Astroturf: Interest Group Lobbying and Corporate Strategy
Thomas Lyon () and
John Maxwell ()
No 2004-18, Working Papers from Indiana University, Kelley School of Business, Department of Business Economics and Public Policy
We study three corporate nonmarket strategies designed to influence the lobbying behavior of other special interest groups: (1) astroturf, in which the firm covertly subsidizes a group with similiar views to lobby when it normally would not; (2) the bear hug, in which the firm overtly pays a group to alter its lobbying activitives; and (3) self-regulation, in which the firm voluntarily limits the potential social harm from its activities. All three strategies reduce the informativeness of lobbying, and all reduce the payoff of the public decision-maker. We show that the decision-maker would benefit by requiring the public disclosure of funds but that the availability of alternative strategies limits the impact of such a policy.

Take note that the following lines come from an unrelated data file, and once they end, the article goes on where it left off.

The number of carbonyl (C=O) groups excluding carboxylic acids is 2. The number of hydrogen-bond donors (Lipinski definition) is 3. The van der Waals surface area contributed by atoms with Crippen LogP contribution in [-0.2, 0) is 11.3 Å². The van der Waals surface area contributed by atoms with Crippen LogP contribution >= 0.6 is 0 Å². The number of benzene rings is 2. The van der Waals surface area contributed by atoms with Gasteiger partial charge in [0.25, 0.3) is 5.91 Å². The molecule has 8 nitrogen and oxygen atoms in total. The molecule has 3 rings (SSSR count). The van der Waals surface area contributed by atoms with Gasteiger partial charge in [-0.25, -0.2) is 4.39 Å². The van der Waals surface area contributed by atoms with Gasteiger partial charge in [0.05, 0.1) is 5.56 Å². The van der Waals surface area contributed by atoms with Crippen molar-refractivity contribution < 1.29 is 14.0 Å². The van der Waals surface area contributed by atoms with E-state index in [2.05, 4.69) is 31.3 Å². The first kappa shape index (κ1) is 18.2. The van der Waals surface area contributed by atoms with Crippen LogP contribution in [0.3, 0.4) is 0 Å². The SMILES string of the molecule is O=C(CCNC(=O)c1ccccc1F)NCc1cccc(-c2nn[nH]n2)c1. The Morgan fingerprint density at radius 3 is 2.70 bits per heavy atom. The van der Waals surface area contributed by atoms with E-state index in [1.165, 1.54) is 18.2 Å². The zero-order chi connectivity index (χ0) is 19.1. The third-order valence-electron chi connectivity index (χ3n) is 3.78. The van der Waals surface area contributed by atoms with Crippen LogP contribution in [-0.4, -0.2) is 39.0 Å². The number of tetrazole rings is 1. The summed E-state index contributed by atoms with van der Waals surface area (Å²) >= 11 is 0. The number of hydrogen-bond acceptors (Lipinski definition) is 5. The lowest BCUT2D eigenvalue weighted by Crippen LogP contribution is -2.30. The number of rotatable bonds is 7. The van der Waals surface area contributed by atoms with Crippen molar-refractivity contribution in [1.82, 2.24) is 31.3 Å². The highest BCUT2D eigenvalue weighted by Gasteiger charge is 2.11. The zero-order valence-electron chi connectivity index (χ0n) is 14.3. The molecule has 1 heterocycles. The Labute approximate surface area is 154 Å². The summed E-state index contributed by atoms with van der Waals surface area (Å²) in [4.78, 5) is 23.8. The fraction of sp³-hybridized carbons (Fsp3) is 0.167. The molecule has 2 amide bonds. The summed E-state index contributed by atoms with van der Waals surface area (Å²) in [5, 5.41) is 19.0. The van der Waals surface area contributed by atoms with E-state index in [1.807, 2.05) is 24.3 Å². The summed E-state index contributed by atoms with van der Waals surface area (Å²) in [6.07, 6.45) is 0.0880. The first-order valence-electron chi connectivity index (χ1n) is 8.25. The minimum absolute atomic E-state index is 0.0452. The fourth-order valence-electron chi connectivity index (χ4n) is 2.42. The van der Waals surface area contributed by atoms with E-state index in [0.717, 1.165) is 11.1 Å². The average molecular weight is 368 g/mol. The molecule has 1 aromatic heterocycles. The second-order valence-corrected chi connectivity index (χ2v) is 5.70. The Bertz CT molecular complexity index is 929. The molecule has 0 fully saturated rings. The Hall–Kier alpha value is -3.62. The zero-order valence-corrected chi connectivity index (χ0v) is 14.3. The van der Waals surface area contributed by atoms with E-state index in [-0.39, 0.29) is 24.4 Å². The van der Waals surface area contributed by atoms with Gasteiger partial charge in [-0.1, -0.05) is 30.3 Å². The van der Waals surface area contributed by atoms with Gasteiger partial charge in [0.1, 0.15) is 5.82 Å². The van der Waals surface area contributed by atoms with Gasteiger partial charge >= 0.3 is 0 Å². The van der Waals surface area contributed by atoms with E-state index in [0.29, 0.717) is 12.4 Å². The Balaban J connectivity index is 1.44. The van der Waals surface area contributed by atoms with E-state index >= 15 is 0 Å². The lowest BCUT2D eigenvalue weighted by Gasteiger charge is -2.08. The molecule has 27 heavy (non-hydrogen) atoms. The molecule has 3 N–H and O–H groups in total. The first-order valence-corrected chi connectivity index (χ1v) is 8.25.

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Published in Journal of Economics and Management Strategy, 2004
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Persistent link: https://EconPapers.repec.org/RePEc:iuk:wpaper:2004-18
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